Forces of Social Change
“Everyone over the age of forty
is an immigrant”
- Margaret Mead
What is Social
• Social Change: Changes in the way
society is organized, and the beliefs
and practices of the people who believe in it
• All societies are involved in a process of social change, however
this change may be so subtle and slow that society is hardly
aware of it
• The opposite of social change is social continuity which means
that there are structures within society which are built to resist
change. Example - the Catholic Church
Examples of Social
• Question 1 – How has the development
of housing in Markham changed?
• Question 2: How has public opinion shifted
regarding social issues such as:
-Domestic Violence
Power of the Individual(s)?
• Sociologist Max Weber claimed that one of the most important
components of social change was a LEADER with CHARISMA (large
vision, magnetic style, strong popular support and extraordinary
character). This leader places great demands on his or her
followers, promises rewards for their support . Examples?
• Sociologist Samuel Eisenstadt
claimed that in most societies,
there exists one or more
of people who create significant
social change and influence the
direction it goes
Alienation of the People
• Sociologist Emile Durkheim coined the
word ”anomie” to describe the conditions
of the industrial workers who had no roots or norms as they
struggled in their lives
• Sociologist Karl Marx took this term and applied it to working
people or “proletariat”. He claimed the workers were exploited
and controlled (employment, housing) and could never reach
full potential
• This notion has been expanded it mean anyone who does not
share the major values of society and feels like an outsider
• Effects?
Conformity of the
• Conformity is the act of maintaining
a certain degree of similarity
(in clothing, manners, behaviors,
etc.) to those in your general social
circles, to those in authority, or to
the general status quo. Usually, conformity implies a tendency to
submit to others in thought and behavior other than simply clothing
• Informational Influence: human desire to accept information that
another, admired person tells us is valid (ie. Parent, teacher, coach)
• Normative Influence: pressure to conform to the positive
expectations of others (ie. Follow in footsteps of parent’s career)
• Effects?
Natural Forces of
Social Change
• This is when the natural
lay of the land has affected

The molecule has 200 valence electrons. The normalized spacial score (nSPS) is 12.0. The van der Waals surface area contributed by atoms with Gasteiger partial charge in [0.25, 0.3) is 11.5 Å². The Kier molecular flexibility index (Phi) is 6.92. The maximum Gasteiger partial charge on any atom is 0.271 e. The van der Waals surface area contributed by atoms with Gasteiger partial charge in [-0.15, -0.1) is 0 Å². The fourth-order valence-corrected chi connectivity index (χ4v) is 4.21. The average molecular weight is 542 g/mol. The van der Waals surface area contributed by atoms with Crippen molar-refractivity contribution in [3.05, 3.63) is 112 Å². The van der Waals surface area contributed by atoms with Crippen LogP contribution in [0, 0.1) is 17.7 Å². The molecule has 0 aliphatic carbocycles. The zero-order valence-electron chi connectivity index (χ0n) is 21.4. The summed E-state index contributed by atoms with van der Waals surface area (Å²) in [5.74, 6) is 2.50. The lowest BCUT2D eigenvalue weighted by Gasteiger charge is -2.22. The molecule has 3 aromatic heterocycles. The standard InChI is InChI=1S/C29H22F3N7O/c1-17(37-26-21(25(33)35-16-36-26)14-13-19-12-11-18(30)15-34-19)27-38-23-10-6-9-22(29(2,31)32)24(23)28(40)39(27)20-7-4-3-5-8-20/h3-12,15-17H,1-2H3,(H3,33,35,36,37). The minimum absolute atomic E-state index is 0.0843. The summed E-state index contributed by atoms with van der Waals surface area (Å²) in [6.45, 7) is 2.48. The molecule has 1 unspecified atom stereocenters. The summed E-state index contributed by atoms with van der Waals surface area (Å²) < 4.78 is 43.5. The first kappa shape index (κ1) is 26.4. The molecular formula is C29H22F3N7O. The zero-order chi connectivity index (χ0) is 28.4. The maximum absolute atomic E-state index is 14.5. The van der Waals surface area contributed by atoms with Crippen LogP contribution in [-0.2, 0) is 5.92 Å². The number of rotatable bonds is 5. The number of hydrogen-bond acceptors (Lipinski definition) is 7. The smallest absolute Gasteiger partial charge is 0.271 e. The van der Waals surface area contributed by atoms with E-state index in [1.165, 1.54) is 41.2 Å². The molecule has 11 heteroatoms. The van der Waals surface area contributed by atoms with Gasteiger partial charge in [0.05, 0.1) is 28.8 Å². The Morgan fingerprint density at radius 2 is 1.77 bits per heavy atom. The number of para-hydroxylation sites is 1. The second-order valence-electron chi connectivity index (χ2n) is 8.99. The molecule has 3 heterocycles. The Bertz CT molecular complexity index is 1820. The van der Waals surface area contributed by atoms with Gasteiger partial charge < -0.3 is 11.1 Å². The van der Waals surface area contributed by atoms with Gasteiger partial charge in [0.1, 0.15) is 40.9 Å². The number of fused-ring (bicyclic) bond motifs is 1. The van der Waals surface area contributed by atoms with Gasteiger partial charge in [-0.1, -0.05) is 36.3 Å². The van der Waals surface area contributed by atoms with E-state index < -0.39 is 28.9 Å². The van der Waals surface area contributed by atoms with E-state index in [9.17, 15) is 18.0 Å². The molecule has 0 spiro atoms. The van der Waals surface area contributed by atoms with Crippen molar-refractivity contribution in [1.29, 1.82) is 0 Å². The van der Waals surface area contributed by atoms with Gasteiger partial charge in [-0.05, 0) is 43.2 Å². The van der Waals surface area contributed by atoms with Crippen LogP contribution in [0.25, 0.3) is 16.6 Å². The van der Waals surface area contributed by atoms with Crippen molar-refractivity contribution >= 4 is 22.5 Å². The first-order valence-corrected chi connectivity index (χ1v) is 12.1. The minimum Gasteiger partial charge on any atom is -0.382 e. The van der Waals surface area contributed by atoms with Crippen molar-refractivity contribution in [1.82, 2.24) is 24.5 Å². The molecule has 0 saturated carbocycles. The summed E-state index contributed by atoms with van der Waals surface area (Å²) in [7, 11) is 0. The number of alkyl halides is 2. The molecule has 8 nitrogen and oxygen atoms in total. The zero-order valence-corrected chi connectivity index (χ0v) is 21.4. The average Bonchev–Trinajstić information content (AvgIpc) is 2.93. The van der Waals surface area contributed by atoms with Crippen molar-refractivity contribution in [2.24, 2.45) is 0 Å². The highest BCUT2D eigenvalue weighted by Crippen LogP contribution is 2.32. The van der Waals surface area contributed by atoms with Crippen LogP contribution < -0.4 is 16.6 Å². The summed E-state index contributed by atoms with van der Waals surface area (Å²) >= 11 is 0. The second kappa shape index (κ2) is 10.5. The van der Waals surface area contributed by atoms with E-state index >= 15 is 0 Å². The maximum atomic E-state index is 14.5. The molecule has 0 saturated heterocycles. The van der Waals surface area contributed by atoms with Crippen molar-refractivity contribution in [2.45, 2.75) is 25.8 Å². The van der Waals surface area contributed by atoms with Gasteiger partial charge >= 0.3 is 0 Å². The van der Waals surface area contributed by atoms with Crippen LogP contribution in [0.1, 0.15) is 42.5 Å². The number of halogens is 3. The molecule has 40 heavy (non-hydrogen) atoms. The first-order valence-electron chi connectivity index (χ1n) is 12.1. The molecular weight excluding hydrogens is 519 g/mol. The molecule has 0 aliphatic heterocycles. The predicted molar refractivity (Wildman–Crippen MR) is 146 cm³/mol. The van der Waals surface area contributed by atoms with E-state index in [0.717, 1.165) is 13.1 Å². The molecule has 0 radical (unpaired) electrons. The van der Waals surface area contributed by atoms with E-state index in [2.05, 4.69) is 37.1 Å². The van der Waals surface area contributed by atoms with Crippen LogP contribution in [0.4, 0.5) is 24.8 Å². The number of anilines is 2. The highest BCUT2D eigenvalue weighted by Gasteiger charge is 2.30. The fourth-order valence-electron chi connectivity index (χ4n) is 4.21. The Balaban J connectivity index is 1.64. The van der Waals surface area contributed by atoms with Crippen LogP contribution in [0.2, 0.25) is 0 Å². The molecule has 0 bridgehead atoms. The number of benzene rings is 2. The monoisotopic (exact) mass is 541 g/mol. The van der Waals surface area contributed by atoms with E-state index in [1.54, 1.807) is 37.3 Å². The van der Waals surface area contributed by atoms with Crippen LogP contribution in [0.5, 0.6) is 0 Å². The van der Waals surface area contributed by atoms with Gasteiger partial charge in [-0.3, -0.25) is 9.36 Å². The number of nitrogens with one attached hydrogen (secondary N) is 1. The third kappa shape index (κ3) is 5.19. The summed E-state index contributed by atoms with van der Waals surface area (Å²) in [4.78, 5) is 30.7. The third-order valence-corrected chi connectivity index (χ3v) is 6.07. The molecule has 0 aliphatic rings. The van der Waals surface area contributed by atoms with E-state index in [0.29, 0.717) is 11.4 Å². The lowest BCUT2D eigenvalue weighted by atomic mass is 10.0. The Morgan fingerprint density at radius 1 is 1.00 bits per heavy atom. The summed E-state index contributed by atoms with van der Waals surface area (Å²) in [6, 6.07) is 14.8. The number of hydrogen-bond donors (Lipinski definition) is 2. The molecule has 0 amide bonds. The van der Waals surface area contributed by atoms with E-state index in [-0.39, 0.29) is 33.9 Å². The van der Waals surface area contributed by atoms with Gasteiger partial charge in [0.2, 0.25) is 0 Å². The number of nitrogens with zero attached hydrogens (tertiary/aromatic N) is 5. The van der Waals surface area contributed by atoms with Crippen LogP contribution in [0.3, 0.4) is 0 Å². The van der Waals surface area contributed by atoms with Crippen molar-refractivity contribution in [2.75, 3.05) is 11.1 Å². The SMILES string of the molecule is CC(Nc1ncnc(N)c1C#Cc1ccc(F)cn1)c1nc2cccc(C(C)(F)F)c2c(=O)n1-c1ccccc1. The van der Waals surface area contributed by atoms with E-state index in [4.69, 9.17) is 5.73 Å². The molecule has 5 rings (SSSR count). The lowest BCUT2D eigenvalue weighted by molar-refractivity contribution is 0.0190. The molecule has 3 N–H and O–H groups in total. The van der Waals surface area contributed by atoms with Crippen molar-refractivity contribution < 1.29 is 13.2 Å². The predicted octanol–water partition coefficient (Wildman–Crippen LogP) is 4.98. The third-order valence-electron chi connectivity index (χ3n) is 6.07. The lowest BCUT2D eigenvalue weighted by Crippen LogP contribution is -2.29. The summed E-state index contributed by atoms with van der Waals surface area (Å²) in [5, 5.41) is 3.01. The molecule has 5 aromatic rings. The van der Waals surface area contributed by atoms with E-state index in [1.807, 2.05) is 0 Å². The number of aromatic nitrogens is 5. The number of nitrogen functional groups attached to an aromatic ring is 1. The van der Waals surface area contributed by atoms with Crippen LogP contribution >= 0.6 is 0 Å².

the way societies have developed Examples?
• Natural disasters can also drastically change a society (floods,
earthquakes, volcanoes)
• Pollution, garbage, ozone, car emissions, smog, recycling
• national, provincial and local programs that address
environmental problems
• Effects?
External Events as Forces
of Social Change
• External events are events that have occurred on a
large scale affecting an entire nation or several
• These events have a large and immediate impact on
social change
• American Civil War – abolished slavery
• WWII – forced women into the workforce and they never
returned home
• September 11/2001 – a change of thought regarding national
threat and security
Poverty and
• Karl Marx was first to point
sociology to study inequality
in society
• Income inequalities:
gap between earnings of the rich and poor
• Is social inequality an inherent part of human social structures?
• Does society have a responsibility in trying to deal with the
effects of income inequality?
• Effects? - education, crime, housing
• Examples?
Values and Social Change: Pluralism
• Singularity- belief that everyone in society should act and think
the same way
• Pluralism- widespread acceptance of differences in culture,
religion, values and lifestyle
• Inclusiveness- all law abiding people, regardless of their
particular background, should be able to play a constructive
role in the life of the nation
• Examples: struggle for inclusiveness with women obtaining
equal roles and status to traditionally ‘male’ roles
• Technology has strongly
affected the way societies
are designed and how they
keep changing
• People receive their
information more quickly
now, can communicate in
different ways
• Greatest invention of the
millennium? Guesses?
• Impact…
Coping with Technological Change –
Positive or Negative???
Over dependency
Creation of ‘mass culture’
Changes in Gender roles
Social Isolation
Positive and Negative
• Luddites: People who oppose
new technologies are often
called “luddites” after a secret
society whose goal it was to
destroy new textile machines
during the early years of the
Industrial Revolution